Non-inferiority of the YD assay, compared to the Hain V1 assay, was not achieved for any accuracy parameter (Table 6). As in phase 1, the sensitivity of the assays for RIF resistance detection showed the largest discordance: 97.0% (95%CI 93.2–99%) for Hain V1 and 79.6% (95%CI 72.7–85.5%) for YD. Forest plots were generated to illustrate the results (Fig 2).

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Table 6. Phase 2 comparative accuracy of the YD line probe assay versus Hain V1 line probe assay on sputa.

https://doi.org/10.1371/journal.pone.0173804.t006

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Fig 2. Phase 2 comparative accuracy of the YD line probe assay versus Hain V1 line probe assay on sputum samples.

The difference in sensitivity/specificity (Δ = YD–Hain V1) is displayed in the CIs in each plot. The horizontal axis indicates the percent difference between tests. The point in the center of each CI represents the point estimate and whiskers representing the upper and lower limit of the 95% CIs. The black vertical dotted line (where visible) indicates zero difference in sensitivity/specificity and the red vertical broken line indicates the non-inferiority margin. Non-inferiority is demonstrated for a given comparison if the lower limit of the 95%CI does not cross the red broken line (non-inferiority margin).

https://doi.org/10.1371/journal.pone.0173804.g002

Discussion

The goal of this study was to directly compare the performance of YD to the WHO-endorsed Hain V1 assay for the detection of first-line drug resistance and MDR-TB. The YD LiPA did not achieve non-inferiority to the Hain V1 LiPA for the detection of MDR-TB in either characterized strains or sputum samples. Findings point to a need for a redesign of the YD LiPA to improve assay performance for first-line drug resistance detection in diverse sample types.

Notably, the sensitivity of the YD LiPA was much lower than the Hain V1 assay for the detection of RIF resistance in both characterized strains and clinical samples (72–80% compared to 90–97% for Hain V1). As the YD and Hain V1 assay probes cover the same rpoB gene regions for RIF resistance determination, the lower sensitivity seen for the YD assay likely reflects poor probe performance for certain mutations. Indeed, the per-probe performance assessment in phase 1 of this study found the YD rpoB mutation probes to perform with variable sensitivity. A range of hybridization issues were seen in this per-probe analysis, with both mutated and wildtype amplicons failing to hybridize to corresponding probes (e.g. the false negatives seen for YD rpoB probes WT4 and MT2) or hybridizing to incorrect probes (e.g. the false positives seen for YD rpoB probes WT5 and MT1). The large number of false negative and false positive results observed for these YD probes suggests that these probes should be re-evaluated, and possibly redesigned, to enhance their specificity for specific rpoB sequences and improve the overall sensitivity and specificity of the YD LiPA for RIF resistance detection.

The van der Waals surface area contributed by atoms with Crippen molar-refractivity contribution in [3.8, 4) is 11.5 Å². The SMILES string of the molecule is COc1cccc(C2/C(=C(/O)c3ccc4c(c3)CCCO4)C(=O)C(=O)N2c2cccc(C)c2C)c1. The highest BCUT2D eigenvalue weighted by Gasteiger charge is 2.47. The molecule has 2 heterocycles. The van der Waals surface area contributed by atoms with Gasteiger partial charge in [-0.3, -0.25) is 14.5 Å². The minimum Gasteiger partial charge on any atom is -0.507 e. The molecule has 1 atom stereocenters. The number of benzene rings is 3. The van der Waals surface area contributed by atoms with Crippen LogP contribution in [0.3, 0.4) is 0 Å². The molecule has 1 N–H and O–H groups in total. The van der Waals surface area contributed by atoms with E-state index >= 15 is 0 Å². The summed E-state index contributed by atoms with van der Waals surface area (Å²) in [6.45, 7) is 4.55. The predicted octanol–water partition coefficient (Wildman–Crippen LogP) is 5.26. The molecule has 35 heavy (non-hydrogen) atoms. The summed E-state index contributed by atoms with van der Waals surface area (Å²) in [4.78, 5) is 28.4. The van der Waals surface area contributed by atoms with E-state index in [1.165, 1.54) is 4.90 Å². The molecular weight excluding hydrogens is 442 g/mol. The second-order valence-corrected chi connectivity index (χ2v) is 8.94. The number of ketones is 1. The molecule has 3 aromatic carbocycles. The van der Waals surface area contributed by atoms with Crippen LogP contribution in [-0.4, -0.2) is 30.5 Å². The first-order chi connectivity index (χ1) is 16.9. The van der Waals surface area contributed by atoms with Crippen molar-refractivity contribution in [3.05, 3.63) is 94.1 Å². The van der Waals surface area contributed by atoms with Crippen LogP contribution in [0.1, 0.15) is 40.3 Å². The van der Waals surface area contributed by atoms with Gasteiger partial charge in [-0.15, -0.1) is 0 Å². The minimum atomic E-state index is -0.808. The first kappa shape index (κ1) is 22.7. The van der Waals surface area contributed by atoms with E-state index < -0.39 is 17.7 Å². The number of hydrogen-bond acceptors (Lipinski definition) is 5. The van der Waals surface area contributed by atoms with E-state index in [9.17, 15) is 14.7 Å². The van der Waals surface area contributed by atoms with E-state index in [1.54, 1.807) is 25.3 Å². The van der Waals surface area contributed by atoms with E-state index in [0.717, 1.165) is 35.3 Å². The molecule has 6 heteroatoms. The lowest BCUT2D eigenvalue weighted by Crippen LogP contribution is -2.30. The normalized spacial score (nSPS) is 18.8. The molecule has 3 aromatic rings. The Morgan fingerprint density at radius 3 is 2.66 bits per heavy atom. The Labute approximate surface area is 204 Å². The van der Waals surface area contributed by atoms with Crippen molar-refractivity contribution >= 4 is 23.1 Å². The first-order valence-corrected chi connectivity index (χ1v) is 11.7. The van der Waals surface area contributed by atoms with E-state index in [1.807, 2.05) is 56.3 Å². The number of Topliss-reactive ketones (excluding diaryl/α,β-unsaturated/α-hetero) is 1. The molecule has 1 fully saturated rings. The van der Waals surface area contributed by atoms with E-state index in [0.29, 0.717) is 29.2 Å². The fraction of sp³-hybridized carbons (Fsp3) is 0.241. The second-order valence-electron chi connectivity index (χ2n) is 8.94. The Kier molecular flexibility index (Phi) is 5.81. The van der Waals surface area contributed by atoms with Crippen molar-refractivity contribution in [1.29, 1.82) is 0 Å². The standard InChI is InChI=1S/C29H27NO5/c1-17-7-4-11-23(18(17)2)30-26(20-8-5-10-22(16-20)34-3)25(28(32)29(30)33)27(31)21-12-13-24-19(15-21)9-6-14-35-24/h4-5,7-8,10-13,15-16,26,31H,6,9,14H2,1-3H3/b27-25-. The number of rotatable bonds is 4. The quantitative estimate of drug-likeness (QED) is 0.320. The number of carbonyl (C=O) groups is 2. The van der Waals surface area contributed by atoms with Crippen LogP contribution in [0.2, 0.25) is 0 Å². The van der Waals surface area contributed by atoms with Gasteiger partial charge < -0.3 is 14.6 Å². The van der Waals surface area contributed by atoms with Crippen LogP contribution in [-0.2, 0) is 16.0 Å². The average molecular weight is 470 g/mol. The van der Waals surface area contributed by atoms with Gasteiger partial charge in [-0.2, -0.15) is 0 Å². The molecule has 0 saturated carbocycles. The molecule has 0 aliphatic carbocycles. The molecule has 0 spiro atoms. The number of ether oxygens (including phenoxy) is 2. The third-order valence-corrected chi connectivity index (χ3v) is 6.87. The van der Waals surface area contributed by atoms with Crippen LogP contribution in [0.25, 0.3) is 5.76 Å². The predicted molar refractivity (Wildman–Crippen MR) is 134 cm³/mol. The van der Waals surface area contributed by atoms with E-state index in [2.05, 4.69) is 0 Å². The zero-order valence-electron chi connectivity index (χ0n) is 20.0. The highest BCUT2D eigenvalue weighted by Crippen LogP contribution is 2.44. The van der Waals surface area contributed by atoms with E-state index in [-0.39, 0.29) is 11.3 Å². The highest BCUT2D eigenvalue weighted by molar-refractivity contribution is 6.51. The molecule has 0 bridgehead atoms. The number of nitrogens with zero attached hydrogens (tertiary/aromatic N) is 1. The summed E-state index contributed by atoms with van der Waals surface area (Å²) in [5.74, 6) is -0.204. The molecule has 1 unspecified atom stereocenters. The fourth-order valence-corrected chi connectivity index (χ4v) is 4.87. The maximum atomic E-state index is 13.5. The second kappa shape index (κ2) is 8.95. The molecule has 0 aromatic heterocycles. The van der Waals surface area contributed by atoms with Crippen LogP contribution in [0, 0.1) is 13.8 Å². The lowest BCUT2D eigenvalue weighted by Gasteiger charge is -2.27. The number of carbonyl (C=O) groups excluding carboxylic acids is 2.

For INH resistance detection, non-inferiority of YD was only achieved for the sensitivity of INH resistance detection using characterized strains in phase 1. Non-inferiority was not achieved for INH resistance detection in phase 2. Specifically, in phase 2, the sensitivity and specificity of the YD LiPA was lower than the Hain V1 assay (85% vs. 93%, and 90% vs. 96%, respectively), despite the inclusion of the oxyR-ahpC intergenic region in the YD LiPA. Although the YD LiPA assay did detect oxyR-ahpC intergenic region mutations in INH-resistant strains in this study (27 strains in phase 1 and 16 strains in phase 2), the detection of these mutations did not improve overall YD performance enough to achieve non-inferiority with Hain V1 for INH resistance or MDR-TB detection. This may be the result of these ahpC mutations co-occurring with resistance mutations in other genes (katG and/or inhA), as has been noted in previous studies [1719], or, as with the rpoB probes, poor overall probe performance for the INH resistance mutations, especially for clinical samples (phase 2) where the bacillary burden may be lower compared to cultured strains (phase 1). It is also possible that the detection of ahpC mutations may have been interpreted as false positives against phenotypic DST results, if these mutations did not confer resistance above the set, INH critical concentration used in this study (0.1 μg/ml) [18]. Although the inclusion of the ahpC gene region may ultimately decrease the number of false positives and improve the performance if LiPAs for INH resistance and MDR-TB detection, this cannot be confirmed without additional studies and detailed sequencing data.